In a decision from the Bench on February 19, 1981, the Family Court dismissed the petition brought against Dennis and later explained the reasons for dismissal. The court held that Brookwood failed to exercise diligent efforts on behalf of uniting Sheila and Dennis. It found that "vis-a-vis Dennis * * * Brookwood did not assess him and his family as a parent and family to whom Sheila could be released. Brookwood did not identify specific problems preventing discharge of Sheila to [Dennis's] family, nor plan for provision of services to resolve or ameliorate the identified problems." The court added that it could not "reconcile with Brookwood's statutory duty * * * [the] ignoring and rejection of Dennis and his family, as an alternative to the mother, in light of [their] persistent presence, strengths, interest, potential, and natural and legal rights." Dennis on the other hand, was found to have been "consistent, persistent, and diligent in his contacts, efforts, and expressions of interest with regard to Sheila."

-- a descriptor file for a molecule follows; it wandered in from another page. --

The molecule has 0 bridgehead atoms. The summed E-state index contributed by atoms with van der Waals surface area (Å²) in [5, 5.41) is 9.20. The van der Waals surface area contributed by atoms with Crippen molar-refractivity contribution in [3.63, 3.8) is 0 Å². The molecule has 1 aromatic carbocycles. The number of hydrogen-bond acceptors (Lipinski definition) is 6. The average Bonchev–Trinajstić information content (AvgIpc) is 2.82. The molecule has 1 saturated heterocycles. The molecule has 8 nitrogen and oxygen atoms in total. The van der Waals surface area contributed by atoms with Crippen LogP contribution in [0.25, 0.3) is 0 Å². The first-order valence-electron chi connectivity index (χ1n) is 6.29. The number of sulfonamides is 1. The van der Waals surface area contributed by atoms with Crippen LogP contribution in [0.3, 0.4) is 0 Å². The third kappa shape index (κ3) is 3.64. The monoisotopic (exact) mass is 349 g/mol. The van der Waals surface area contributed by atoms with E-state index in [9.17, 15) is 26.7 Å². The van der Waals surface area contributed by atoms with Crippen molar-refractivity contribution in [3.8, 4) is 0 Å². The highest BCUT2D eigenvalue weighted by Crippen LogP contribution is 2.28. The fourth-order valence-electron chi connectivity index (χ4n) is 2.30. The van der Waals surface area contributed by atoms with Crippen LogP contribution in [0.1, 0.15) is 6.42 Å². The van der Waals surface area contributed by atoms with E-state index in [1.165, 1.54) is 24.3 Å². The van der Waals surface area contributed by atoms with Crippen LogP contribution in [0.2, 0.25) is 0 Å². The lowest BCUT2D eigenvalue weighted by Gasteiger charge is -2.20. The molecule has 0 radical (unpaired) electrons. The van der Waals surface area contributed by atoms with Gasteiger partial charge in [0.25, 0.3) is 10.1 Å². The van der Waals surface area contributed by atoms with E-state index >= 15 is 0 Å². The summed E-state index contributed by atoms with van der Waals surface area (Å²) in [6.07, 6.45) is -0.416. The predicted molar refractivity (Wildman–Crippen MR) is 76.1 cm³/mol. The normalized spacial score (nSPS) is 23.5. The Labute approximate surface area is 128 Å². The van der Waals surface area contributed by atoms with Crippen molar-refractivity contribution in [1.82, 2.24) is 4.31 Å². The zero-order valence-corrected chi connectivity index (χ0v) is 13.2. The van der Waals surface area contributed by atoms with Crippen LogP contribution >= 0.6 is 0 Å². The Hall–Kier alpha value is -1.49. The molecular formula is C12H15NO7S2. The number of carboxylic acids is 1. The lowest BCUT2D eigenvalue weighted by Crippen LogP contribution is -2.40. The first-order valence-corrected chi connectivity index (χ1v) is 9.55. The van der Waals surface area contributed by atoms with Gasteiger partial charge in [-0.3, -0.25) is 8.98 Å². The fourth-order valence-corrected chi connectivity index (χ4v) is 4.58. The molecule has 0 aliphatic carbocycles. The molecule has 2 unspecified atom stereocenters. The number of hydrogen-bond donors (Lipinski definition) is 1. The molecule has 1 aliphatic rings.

A cross motion for custody had been made by Dennis, and the court ordered that, in light of this motion and the fact that the petition against Sheila's mother had been sustained and her parental rights had been terminated, a dispositional hearing (see Family Ct Act, § 623) and custody hearing should be held simultaneously. The foster parents were granted their motion to intervene in the proceedings (see Social Services Law, § 383, subd. 3).

Over the course of the next year, hearings were held on the question of custody. Principally, Sheila's emotional well-being was called into issue. Offered in evidence was the testimony and written reports of a child psychologist employed by Brookwood, a psychiatric consultant to Brookwood, a psychiatrist retained by the Family Court, and a psychiatric social worker retained by the foster parents to prepare a report and to testify in court. All concurred, that in recent months the relationship between Sheila and Dennis and Dennis's family had deteriorated. The experts related that the girl had...